dreamtime-sunEven if writing about music really is like dancing about architecture, applying descriptors is still a necessary evil. You could probably tag Brisbane’s Prog Psych. Americans would probably call them a Jam Band. Both would be correct.

Dreamtime hails from the depths of Brisbane’s underground scene and its music is as exploratory as it gets these days. Both feet are planted firmly in the late-‘60s scene of the US West Coast with a bit of Syd’s Floyd thrown in for good measure. These are meandering, weighty jams built on guitars and a nimble but minimalist engine room. “Sun” pulls in influences like Eastern ragas and percussive touches like chimes.  

Originally released in 2012 and re-issued two years down the track by Conquest of Noise on gloriously tactile, thick 180gm vinyl, it’s a collection – OK, wankers would call it a “suite” - of seven songs spanning 37 minutes. It’s the second LP in a career of three so far and it’s unlike anything else that you’ll find filed under Contemporary Australian.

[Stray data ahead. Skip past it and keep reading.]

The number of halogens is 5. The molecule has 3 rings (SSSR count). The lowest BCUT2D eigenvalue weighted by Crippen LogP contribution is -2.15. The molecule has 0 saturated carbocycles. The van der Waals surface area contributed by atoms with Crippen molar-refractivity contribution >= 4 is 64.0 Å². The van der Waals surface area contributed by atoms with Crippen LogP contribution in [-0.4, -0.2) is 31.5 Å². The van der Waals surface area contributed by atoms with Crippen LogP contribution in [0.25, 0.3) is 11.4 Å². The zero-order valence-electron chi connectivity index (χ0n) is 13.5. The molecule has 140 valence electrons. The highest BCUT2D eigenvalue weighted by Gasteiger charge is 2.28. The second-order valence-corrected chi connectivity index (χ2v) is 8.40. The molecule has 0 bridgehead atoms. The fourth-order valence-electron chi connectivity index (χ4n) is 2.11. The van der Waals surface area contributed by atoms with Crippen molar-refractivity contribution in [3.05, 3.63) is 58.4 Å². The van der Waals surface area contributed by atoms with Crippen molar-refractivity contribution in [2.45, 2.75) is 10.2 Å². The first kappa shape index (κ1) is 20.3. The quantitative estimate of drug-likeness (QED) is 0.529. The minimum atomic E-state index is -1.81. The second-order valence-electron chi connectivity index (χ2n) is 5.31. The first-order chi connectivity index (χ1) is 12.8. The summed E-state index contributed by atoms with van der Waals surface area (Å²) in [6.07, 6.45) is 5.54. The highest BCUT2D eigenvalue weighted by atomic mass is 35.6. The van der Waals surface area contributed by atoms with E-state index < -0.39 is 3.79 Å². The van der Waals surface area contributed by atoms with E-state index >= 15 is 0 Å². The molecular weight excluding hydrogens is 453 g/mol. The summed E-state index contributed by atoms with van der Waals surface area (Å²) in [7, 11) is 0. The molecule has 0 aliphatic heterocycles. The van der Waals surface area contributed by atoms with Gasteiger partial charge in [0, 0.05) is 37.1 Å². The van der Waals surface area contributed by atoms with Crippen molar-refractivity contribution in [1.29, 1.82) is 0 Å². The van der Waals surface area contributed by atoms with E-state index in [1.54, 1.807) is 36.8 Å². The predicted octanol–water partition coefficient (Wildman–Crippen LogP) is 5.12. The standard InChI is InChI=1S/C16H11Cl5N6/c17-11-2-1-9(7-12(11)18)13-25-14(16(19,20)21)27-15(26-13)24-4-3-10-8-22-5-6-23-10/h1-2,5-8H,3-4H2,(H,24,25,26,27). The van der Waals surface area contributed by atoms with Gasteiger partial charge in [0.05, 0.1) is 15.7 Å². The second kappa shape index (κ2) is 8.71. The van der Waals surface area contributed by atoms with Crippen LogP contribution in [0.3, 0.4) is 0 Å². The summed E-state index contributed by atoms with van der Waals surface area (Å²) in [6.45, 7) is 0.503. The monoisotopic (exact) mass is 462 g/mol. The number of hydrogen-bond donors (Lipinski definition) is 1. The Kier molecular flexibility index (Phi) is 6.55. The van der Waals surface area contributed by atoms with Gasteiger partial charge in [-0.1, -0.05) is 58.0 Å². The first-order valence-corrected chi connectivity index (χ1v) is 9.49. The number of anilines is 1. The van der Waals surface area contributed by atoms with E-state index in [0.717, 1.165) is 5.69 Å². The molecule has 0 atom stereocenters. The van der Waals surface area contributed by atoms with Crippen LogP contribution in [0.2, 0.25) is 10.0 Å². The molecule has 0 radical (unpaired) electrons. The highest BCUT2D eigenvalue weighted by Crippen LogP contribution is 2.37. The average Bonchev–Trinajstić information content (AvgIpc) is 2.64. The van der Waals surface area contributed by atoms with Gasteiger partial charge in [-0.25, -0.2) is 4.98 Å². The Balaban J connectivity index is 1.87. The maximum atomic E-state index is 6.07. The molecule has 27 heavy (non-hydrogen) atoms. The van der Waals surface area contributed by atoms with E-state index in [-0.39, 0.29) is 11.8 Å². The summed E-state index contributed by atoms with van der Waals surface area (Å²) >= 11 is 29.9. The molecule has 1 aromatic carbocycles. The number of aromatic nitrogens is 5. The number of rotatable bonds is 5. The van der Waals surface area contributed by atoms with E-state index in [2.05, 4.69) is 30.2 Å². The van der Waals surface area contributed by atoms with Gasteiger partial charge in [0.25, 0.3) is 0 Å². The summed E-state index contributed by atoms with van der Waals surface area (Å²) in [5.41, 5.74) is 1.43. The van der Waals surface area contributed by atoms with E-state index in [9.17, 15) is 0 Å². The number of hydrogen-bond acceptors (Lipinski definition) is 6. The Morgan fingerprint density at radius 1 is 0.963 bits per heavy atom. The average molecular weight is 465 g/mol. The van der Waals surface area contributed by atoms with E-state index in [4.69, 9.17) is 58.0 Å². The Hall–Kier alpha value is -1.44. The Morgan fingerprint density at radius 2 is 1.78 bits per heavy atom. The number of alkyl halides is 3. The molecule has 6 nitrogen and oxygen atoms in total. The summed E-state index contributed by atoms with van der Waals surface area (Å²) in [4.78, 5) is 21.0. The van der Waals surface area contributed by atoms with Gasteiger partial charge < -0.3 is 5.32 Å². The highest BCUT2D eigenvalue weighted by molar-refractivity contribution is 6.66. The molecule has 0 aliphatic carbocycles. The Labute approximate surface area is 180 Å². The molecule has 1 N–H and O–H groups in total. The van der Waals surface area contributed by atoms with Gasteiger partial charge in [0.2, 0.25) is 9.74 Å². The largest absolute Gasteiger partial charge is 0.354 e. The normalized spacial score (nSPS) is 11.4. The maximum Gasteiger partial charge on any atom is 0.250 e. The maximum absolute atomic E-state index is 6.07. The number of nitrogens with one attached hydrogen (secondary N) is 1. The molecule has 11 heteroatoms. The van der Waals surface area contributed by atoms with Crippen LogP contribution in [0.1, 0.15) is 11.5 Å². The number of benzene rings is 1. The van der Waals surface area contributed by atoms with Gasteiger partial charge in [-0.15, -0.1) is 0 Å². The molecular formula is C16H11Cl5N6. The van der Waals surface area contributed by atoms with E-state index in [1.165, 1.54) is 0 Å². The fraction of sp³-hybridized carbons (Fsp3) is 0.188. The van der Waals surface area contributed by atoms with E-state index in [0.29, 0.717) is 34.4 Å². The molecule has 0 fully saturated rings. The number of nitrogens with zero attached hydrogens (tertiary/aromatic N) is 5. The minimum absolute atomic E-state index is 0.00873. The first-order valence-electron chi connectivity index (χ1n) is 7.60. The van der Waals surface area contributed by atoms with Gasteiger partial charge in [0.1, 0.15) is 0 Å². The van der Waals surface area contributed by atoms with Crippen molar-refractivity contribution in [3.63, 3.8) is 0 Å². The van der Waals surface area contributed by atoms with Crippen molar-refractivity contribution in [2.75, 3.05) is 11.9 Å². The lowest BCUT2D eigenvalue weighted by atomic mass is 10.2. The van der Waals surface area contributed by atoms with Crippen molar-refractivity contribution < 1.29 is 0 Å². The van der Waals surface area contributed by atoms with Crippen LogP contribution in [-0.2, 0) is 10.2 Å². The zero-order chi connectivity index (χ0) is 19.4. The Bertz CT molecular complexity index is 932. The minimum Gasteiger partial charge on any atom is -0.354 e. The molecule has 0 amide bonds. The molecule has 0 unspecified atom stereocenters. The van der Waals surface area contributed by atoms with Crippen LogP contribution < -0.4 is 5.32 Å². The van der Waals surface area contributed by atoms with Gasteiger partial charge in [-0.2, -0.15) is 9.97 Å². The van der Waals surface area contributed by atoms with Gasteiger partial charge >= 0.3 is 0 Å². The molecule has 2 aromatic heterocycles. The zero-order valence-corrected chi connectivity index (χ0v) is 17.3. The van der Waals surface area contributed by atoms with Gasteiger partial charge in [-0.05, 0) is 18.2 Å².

It really would be a travesty to take each track apart and describe its core components in detail. This is mood music; vocals are optional extras and when they do appear, it’s as murmured or indistinct motifs that are secondary to the music.

The swelling drone-buzz of “Centre of Mind” gives you some idea of what to expect.

 Dreamtime makes a virtue of its spontaneity. I don’t how much of this album was put together on the fly. There’s a nice looseness about most of it that betrays some degree of improvisation. In the end that will only matter to wankers.

The dry, sparse production suits the sort of music Dreamtime plays. Affectations aren’t needed as the four players build soundscapes that never sound forced. Your best bet is to immerse yourself in the LP, turn it up, and go with the heavy sonic flow.


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